It’s always ‘binmen’ isn’t it? And never ‘binwoman’ or ‘bin person’?
Well, the rubbish industry is hoping that will change. With a 15% vacancy rate in waste and refuge departments, the sector is calling on mums and veterans to plug the gap and help ensure everyone’s rubbish is picked up on time.
One of the largest refuse collection companies in the country, Veolia UK, is specifically encouraging women and older people to join them as refuse lorry drivers to break the “binman” gender stereotype.
In the past year, Veolia has seen the the number of unfilled driver jobs increase by 40%. Post-Brexit, immigration, the pandemic and an increased demand for deliveries has seen a shortage of HGV drivers, which has caused major disruption to refuse collection.
The shortage of drivers may explain why it’s taken a while for your rubbish to be collected.
Fancy giving it a go and doing the job yourself?
Veolia wants to make clear that “all parents are welcome”, but says it’s specifically targeting mums because of the hours – they can finish the job early and fit it around childcare responsibilities.
There is currently a shortage of between 60,000 and 100,000 drivers in the UK, as estimated by the Road Haulage Association (RHA).
Rising cases of Covid-19 and the recent “pingdemic” have left more drivers needing to isolate, causing further shortages and delays to bin collection.
In addition, other driver jobs, such as shifts in supermarket and online shopping delivery, have been offering incentives previously not available in the refuse industry, causing more people to pivot towards those employers.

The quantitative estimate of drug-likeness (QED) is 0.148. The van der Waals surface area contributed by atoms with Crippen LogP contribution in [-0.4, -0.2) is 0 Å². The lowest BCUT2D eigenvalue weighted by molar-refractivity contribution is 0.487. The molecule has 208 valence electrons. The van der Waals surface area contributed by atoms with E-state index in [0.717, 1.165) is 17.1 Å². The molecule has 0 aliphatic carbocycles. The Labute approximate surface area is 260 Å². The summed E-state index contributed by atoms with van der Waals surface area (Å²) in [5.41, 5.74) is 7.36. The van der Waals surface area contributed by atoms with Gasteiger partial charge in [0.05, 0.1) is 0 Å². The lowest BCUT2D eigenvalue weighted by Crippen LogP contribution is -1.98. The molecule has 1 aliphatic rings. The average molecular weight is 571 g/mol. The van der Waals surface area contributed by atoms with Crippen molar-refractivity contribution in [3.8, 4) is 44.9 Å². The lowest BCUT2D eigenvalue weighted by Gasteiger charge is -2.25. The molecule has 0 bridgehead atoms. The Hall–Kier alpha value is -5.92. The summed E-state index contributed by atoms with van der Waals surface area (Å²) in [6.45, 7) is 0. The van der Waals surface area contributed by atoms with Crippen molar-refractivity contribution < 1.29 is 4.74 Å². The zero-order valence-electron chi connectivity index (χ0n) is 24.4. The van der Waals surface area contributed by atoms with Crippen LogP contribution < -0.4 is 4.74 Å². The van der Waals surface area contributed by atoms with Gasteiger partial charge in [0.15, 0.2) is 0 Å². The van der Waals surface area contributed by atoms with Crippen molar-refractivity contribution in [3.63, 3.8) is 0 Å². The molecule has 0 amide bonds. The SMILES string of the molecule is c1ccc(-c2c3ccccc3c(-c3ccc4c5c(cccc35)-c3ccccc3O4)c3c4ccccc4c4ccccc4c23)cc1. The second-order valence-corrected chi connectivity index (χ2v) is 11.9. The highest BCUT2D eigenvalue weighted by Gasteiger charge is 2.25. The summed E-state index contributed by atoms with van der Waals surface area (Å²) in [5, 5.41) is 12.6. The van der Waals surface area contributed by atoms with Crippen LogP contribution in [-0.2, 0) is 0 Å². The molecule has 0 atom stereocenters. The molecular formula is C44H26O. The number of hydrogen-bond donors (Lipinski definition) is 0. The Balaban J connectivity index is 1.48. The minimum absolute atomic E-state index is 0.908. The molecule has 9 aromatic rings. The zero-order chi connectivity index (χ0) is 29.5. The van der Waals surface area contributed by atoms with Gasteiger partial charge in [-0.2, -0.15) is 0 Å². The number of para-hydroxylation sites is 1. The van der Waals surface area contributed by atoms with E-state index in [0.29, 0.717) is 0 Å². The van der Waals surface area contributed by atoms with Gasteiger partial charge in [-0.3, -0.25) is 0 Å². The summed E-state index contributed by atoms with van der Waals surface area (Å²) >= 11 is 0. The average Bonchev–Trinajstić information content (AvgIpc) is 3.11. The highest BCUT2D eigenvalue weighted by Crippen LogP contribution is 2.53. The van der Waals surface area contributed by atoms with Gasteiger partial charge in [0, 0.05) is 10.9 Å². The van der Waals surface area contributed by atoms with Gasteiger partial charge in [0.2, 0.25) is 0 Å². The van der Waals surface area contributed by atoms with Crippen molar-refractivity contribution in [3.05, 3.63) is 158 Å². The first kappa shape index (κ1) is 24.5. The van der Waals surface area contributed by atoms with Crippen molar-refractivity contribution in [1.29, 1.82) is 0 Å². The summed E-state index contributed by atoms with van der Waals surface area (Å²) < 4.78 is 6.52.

Chief human resources officer at Veolia, Beth Whittaker, has said the past few months has also been a “real storm” for refuse, due to the shortages.
“It is a national shortage so we are affected in lots of areas, but there are particular hotspots such as London and the Home Counties,” she said.
“Although all parents are welcome, we do want to focus on mums looking for a part-time job that can wrap around school pick up, I am frustrated by the stereotype of binmen as I speak to the women who work here and, even though it’s a minority, they are passionate about what they do.
“We are looking to break down the barrier that are placed there so as the demographics are predominantly male, we would like to increase the number of females. We offer a really good lifestyle – no overnights, no long-haul or overseas, so ideal for family time.”
Veolia has decided to offer retention and hiring bonuses to staff, but is calling on local authorities to help with the money.